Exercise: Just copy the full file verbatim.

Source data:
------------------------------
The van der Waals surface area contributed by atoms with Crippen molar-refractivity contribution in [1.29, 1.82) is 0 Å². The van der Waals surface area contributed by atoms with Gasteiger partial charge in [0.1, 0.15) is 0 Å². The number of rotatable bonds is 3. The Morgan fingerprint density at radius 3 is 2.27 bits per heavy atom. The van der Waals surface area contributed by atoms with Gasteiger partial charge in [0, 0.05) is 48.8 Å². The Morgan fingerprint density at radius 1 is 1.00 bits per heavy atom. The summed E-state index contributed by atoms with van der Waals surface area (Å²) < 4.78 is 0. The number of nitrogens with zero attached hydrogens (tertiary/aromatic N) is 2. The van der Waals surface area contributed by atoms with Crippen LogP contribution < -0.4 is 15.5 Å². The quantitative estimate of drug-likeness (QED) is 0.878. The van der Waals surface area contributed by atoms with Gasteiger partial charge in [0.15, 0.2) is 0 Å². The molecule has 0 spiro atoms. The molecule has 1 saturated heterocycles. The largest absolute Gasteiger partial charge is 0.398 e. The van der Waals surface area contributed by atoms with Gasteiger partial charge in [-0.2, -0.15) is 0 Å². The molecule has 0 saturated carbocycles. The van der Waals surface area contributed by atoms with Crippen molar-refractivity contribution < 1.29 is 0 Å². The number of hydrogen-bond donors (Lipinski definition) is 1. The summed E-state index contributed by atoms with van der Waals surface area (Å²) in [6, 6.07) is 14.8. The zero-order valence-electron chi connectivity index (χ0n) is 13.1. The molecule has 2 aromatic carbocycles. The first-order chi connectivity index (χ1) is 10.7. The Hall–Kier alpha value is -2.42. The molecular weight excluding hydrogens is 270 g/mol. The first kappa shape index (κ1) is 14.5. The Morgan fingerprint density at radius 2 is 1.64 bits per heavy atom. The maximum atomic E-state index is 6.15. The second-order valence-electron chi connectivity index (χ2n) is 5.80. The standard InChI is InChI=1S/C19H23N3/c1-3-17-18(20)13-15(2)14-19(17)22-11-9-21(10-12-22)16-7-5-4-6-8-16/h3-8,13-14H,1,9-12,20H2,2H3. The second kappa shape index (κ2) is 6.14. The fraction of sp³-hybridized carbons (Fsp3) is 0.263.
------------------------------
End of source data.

The van der Waals surface area contributed by atoms with Crippen molar-refractivity contribution in [1.29, 1.82) is 0 Å². The van der Waals surface area contributed by atoms with Gasteiger partial charge in [0.1, 0.15) is 0 Å². The number of rotatable bonds is 3. The Morgan fingerprint density at radius 3 is 2.27 bits per heavy atom. The van der Waals surface area contributed by atoms with Gasteiger partial charge in [0, 0.05) is 48.8 Å². The Morgan fingerprint density at radius 1 is 1.00 bits per heavy atom. The summed E-state index contributed by atoms with van der Waals surface area (Å²) < 4.78 is 0. The number of nitrogens with zero attached hydrogens (tertiary/aromatic N) is 2. The van der Waals surface area contributed by atoms with Crippen LogP contribution < -0.4 is 15.5 Å². The quantitative estimate of drug-likeness (QED) is 0.878. The van der Waals surface area contributed by atoms with Gasteiger partial charge in [0.15, 0.2) is 0 Å². The molecule has 0 spiro atoms. The molecule has 1 saturated heterocycles. The largest absolute Gasteiger partial charge is 0.398 e. The van der Waals surface area contributed by atoms with Gasteiger partial charge in [-0.2, -0.15) is 0 Å². The molecule has 0 saturated carbocycles. The van der Waals surface area contributed by atoms with Crippen molar-refractivity contribution < 1.29 is 0 Å². The number of hydrogen-bond donors (Lipinski definition) is 1. The summed E-state index contributed by atoms with van der Waals surface area (Å²) in [6, 6.07) is 14.8. The zero-order valence-electron chi connectivity index (χ0n) is 13.1. The molecule has 2 aromatic carbocycles. The first-order chi connectivity index (χ1) is 10.7. The Hall–Kier alpha value is -2.42. The molecular weight excluding hydrogens is 270 g/mol. The first kappa shape index (κ1) is 14.5. The Morgan fingerprint density at radius 2 is 1.64 bits per heavy atom. The maximum atomic E-state index is 6.15. The second-order valence-electron chi connectivity index (χ2n) is 5.80. The standard InChI is InChI=1S/C19H23N3/c1-3-17-18(20)13-15(2)14-19(17)22-11-9-21(10-12-22)16-7-5-4-6-8-16/h3-8,13-14H,1,9-12,20H2,2H3. The second kappa shape index (κ2) is 6.14. The fraction of sp³-hybridized carbons (Fsp3) is 0.263.